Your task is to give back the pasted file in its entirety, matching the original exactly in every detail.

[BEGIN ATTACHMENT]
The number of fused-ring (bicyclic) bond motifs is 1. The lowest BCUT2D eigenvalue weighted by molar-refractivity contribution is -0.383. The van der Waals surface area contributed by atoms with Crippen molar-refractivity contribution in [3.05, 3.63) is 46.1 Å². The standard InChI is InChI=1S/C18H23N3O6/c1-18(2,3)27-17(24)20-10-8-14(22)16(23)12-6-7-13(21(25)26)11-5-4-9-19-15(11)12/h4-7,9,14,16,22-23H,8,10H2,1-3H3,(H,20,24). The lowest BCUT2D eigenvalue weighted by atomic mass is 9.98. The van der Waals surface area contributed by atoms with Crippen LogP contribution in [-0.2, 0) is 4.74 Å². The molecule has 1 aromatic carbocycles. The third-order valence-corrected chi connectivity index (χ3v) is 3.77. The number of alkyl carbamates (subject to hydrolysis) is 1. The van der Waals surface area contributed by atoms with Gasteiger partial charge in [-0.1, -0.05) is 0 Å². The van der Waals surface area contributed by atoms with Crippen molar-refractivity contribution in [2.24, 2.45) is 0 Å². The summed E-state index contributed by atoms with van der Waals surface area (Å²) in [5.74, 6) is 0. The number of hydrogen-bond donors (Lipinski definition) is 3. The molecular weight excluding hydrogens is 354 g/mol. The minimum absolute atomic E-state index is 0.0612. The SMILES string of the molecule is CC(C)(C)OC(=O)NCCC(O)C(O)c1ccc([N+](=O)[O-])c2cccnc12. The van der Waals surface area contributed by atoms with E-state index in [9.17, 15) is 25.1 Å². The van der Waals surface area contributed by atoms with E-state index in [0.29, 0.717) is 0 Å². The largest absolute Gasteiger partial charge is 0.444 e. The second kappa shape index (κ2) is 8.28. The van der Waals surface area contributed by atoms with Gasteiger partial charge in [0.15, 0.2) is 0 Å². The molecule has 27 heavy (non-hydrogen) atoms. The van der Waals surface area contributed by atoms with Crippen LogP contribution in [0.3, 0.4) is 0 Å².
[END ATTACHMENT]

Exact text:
The number of fused-ring (bicyclic) bond motifs is 1. The lowest BCUT2D eigenvalue weighted by molar-refractivity contribution is -0.383. The van der Waals surface area contributed by atoms with Crippen molar-refractivity contribution in [3.05, 3.63) is 46.1 Å². The standard InChI is InChI=1S/C18H23N3O6/c1-18(2,3)27-17(24)20-10-8-14(22)16(23)12-6-7-13(21(25)26)11-5-4-9-19-15(11)12/h4-7,9,14,16,22-23H,8,10H2,1-3H3,(H,20,24). The lowest BCUT2D eigenvalue weighted by atomic mass is 9.98. The van der Waals surface area contributed by atoms with Crippen LogP contribution in [-0.2, 0) is 4.74 Å². The molecule has 1 aromatic carbocycles. The third-order valence-corrected chi connectivity index (χ3v) is 3.77. The number of alkyl carbamates (subject to hydrolysis) is 1. The van der Waals surface area contributed by atoms with Gasteiger partial charge in [-0.1, -0.05) is 0 Å². The van der Waals surface area contributed by atoms with Crippen molar-refractivity contribution in [2.24, 2.45) is 0 Å². The summed E-state index contributed by atoms with van der Waals surface area (Å²) in [5.74, 6) is 0. The number of hydrogen-bond donors (Lipinski definition) is 3. The molecular weight excluding hydrogens is 354 g/mol. The minimum absolute atomic E-state index is 0.0612. The SMILES string of the molecule is CC(C)(C)OC(=O)NCCC(O)C(O)c1ccc([N+](=O)[O-])c2cccnc12. The van der Waals surface area contributed by atoms with E-state index in [9.17, 15) is 25.1 Å². The van der Waals surface area contributed by atoms with E-state index in [0.29, 0.717) is 0 Å². The largest absolute Gasteiger partial charge is 0.444 e. The second kappa shape index (κ2) is 8.28. The van der Waals surface area contributed by atoms with Gasteiger partial charge in [0.15, 0.2) is 0 Å². The molecule has 27 heavy (non-hydrogen) atoms. The van der Waals surface area contributed by atoms with Crippen LogP contribution in [0.3, 0.4) is 0 Å².